I've received a couple of reviews, both of which mention the same thing, with regards to Panic. Now I should say up front, I don't believe in responding to reviews. Good, bad or meh. Once the book is out there, people should feel free to review and discuss it however they see fit, without fear that I'm gonna jump all over them. Hell, I'm grateful that anyone is bothered enough to read, let alone take the time to review. It's why I'm not active on sites like Goodreads or LibraryThing, and why I don't respond to Amazon reviews. Those are reader spaces as far as I'm concerned.
As it happens the reviews in question are both fine - balanced and intelligent and thought-provoking, so all I would do is thank those reviewers anyway, but I am bound by my own rules no matter what. Much like Batman, if Batman spent his days sitting at a computer smoking cigarettes and eating Doritos. Er...I digress. Note to self: comparing yourself to Batman can only end badly. Stop it.
Wait, does this constitute responding? Sigh. The life of a crime-fighting superhero is so confusing.
Anyway both reviews mention the same thing: the lack of a trigger warning for Panic.
At this point I must confess: this is the first time I've even encountered the phrase trigger warning (I had to look it up). Essentially, there are a couple of scenes in Panic that might upset readers. I know exactly which scenes the reviewers are talking about - though neither mention them specifically. I know because they were draining and uncomfortable scenes to write. I considered dropping them entirely, but in the end the scenes simply had to stay, for what they revealed about two major characters, and the way one of those characters in particular would evolve as the story goes on across the series.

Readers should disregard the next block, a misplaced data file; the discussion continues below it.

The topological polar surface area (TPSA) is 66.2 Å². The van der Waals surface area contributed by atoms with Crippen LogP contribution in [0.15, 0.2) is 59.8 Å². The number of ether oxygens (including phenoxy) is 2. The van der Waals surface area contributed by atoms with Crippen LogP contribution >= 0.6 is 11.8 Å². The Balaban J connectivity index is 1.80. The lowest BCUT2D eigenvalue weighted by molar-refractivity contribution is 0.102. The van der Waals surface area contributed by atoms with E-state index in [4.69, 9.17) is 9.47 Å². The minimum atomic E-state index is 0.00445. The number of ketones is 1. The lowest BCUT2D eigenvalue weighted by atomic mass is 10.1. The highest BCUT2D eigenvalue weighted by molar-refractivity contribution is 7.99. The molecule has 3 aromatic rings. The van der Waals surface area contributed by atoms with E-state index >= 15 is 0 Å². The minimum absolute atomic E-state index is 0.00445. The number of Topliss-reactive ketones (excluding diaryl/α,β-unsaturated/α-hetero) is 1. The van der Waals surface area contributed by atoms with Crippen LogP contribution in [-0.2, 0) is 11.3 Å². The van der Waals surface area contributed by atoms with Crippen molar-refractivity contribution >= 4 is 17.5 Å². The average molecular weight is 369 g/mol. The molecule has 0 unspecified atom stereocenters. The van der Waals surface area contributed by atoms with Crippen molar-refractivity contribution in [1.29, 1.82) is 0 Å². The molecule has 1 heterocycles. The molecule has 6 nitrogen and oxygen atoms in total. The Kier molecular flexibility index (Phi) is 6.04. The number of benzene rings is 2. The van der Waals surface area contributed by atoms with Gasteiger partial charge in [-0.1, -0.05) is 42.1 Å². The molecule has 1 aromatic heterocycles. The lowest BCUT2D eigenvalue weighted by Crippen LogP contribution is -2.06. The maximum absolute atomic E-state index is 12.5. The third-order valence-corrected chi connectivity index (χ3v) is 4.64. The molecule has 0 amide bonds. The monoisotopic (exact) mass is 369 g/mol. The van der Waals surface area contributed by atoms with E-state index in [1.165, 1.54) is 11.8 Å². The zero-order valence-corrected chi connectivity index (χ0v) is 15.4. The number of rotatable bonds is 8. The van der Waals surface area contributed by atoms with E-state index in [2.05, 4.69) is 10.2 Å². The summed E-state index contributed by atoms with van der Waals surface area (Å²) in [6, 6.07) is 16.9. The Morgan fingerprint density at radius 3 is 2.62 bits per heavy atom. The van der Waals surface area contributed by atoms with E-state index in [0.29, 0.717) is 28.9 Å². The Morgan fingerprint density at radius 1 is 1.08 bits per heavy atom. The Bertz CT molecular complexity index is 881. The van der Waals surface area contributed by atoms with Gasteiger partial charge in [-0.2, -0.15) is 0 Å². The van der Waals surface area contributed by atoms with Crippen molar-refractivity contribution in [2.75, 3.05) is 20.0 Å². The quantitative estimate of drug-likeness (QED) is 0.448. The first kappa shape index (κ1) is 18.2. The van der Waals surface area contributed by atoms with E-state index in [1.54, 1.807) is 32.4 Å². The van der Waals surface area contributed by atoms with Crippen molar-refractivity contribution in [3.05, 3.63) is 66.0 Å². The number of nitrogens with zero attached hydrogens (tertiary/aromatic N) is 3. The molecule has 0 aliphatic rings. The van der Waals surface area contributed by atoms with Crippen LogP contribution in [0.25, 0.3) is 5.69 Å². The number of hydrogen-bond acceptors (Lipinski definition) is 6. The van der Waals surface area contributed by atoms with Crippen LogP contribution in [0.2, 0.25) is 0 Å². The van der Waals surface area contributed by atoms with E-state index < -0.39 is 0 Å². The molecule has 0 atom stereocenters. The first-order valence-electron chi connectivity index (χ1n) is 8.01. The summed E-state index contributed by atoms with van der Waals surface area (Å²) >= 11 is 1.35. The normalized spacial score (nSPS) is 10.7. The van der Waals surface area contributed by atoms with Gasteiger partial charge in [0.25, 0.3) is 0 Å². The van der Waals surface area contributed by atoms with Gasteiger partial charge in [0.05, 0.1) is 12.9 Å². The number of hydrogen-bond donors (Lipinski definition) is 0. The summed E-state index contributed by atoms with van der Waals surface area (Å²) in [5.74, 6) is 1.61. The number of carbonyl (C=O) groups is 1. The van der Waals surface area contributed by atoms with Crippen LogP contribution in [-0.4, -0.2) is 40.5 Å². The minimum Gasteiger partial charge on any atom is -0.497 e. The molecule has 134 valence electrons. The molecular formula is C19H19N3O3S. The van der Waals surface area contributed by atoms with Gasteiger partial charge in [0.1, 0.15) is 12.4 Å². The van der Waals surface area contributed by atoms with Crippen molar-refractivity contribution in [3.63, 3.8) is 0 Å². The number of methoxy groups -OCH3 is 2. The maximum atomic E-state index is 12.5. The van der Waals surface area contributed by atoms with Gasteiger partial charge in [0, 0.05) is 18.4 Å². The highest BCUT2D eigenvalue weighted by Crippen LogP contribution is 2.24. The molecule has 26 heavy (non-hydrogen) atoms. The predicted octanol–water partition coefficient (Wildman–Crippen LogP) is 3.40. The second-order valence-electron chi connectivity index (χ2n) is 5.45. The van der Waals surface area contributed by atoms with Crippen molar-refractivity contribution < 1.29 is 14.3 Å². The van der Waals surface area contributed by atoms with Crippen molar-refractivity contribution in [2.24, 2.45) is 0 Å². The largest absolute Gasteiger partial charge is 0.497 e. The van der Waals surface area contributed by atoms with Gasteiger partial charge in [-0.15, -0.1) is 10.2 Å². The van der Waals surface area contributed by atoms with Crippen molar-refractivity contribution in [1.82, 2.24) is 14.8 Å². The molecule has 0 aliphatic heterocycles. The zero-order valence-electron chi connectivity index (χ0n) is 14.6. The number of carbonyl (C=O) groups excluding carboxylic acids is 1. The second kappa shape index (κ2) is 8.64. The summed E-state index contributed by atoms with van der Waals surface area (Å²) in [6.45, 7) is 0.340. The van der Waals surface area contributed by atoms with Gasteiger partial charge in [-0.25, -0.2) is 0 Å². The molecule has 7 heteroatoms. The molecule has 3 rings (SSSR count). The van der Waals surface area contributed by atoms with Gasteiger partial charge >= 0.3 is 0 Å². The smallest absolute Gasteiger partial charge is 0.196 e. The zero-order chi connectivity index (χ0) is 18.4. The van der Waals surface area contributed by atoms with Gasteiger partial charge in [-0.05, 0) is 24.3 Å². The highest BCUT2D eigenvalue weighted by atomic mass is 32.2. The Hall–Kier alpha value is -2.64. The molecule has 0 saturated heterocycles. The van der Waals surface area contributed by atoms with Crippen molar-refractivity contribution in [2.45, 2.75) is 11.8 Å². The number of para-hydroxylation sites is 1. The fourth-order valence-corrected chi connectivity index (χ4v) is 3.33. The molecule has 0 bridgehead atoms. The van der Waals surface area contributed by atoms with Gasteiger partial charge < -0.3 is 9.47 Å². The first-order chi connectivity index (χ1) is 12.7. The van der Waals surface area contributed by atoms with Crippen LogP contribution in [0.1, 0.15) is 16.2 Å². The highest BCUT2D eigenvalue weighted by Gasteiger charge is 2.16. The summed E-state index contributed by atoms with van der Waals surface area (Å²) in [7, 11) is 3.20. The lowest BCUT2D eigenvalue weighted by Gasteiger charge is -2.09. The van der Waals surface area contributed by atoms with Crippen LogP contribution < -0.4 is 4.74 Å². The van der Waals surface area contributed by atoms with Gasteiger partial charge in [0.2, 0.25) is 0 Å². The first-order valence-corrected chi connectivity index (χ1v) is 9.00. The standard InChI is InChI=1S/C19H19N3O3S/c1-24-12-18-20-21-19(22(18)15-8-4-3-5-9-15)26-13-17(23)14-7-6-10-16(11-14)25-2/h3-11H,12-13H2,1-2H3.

So now I'm conflicted. I want to horrify and even disgust the reader. I'm writing horror here, and I don't want it to be watered down or sanitised. One of the central themes of Wildfire Chronicles is that civilization, once stripped away, will reveal some monstrous characteristics in certain people. I want the reader to be shocked by events - I figure that is pretty much the holy grail for horror writing.
But I don't want to upset people. That to me seems very different altogether. It's food for thought, certainly, and I will contemplate adding a warning to my books very seriously.
Now I must go: the batphone is ringing.